Red Sea Passage Part One: Aden, Yemen



Our Red Sea passage is written as a series of four letters:
1. Aden (Polter-guy)
2. Suakin
3. Voyage of the Damned
4. Egypt

I hope you enjoy reading ‘Seeing Red’ a whole lot more than I enjoyed living it. --Sue
Shop in Aden, Yemen. Click to enlarge
Poltergeist: n. a supernatural being supposedly responsible for throwing objects about. -- origin from German poltern ‘make a disturbance’ + Geist ‘ghost’
Polter-Guy: n. a supernatural being who lives exclusively on sailboats and who is responsible for everything from a lost doohickey to broken booms.--origin S.M.Osier from German poltern ‘make a distrubance’ + Yachtese Guy ‘a boat part’.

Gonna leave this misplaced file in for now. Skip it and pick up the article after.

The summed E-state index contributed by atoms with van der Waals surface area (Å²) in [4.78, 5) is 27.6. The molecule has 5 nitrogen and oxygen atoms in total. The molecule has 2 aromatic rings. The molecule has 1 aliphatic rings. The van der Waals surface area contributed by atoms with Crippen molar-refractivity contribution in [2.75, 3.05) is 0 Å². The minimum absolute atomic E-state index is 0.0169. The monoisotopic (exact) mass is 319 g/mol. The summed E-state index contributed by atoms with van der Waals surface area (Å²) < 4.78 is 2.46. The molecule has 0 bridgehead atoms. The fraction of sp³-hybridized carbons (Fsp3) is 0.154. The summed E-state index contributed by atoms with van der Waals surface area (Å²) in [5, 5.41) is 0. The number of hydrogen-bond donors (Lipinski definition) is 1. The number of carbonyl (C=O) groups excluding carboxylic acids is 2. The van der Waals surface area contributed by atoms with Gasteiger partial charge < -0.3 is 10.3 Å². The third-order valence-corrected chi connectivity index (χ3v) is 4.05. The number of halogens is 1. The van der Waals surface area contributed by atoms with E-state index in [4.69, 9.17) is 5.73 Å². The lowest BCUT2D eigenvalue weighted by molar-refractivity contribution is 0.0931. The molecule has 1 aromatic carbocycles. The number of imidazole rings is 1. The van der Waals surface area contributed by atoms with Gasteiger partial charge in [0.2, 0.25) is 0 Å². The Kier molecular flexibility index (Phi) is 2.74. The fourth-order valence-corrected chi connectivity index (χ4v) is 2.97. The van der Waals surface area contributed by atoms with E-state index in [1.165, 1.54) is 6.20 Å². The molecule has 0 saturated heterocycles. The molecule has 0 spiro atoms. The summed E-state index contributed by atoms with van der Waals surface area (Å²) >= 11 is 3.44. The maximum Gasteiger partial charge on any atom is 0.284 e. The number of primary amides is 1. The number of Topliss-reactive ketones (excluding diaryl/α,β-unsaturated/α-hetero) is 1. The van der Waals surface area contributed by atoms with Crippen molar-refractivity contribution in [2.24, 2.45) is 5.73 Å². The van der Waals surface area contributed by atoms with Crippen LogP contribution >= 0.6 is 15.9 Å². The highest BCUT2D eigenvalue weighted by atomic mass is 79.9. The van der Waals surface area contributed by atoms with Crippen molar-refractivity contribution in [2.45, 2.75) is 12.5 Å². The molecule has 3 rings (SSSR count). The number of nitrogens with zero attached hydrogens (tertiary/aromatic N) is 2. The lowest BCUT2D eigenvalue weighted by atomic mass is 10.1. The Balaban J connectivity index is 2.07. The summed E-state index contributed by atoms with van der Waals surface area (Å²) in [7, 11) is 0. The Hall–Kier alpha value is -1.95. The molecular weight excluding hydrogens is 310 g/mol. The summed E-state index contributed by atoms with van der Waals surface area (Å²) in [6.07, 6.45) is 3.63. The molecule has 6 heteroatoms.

In Indonesian waters, we were made nervous by small, fast, multi-hulled fishing boats that would travel at Hobie cat speeds straight at us and then turn away just when we were sure collision was eminent. The explanation we got for this frighteningly bizarre behavior was that the fishermen were dumping bad spirits off from them to us. At the time, I didn’t really believe that explanation, I figured we were just cheap entertainment. In Bali, I lost some of my skepticism. Keeping away bad spirits was a daily ritual. Hundreds and hundreds of tiny shrines are scattered on the roads, and in the town. Most businesses have one. They are usually on a pedestal about 4 feet high, are made of stone (cast cement), and are about one square foot, or less, in size. These can be a small temple, a Buddha, Ganesha (the Indian God with the elephant head), any respected image. The temple (or icon) sits on a platform so there is a ledge around it. The ledge is where the offerings are put. The offerings are flowers, incense, food, glasses of water or tea, money, all sorts of things. Even the yacht club and adjoining restaurant participated. Every morning, a small, wiry old man left offerings of flowers and incense in strategic places in and around the building. The offerings came in 3x3x1/2inch cardboard dishes. Small blossoms of many different kinds and colors were artfully arranged in the dishes, and sprinkled with water. They were all identical and they were placed at the entrance, one on each side, inside on several small shrines and on the reception counter. An incense stick burned at each one. One morning I asked him why he did this. One of the security guys translated for me. It was to keep the bad away. There seemed to be a little trouble getting the translation just right, so I’m not really sure if the “bad” referred to spirits, luck or just plain evil. In any case, I thought it sounded like a worthwhile and important job. More people should spend time repelling bad. I thanked him for his time and donated a bit of money for incense and dishes. I’m sure that the people who put offerings on the shrines do so for many different reasons; a prayer for a loved one, asking a forgiveness, a hope for a successful business day, asking for help in finding the lost car keys, but a lot of those incenses were burning to keep the bad away.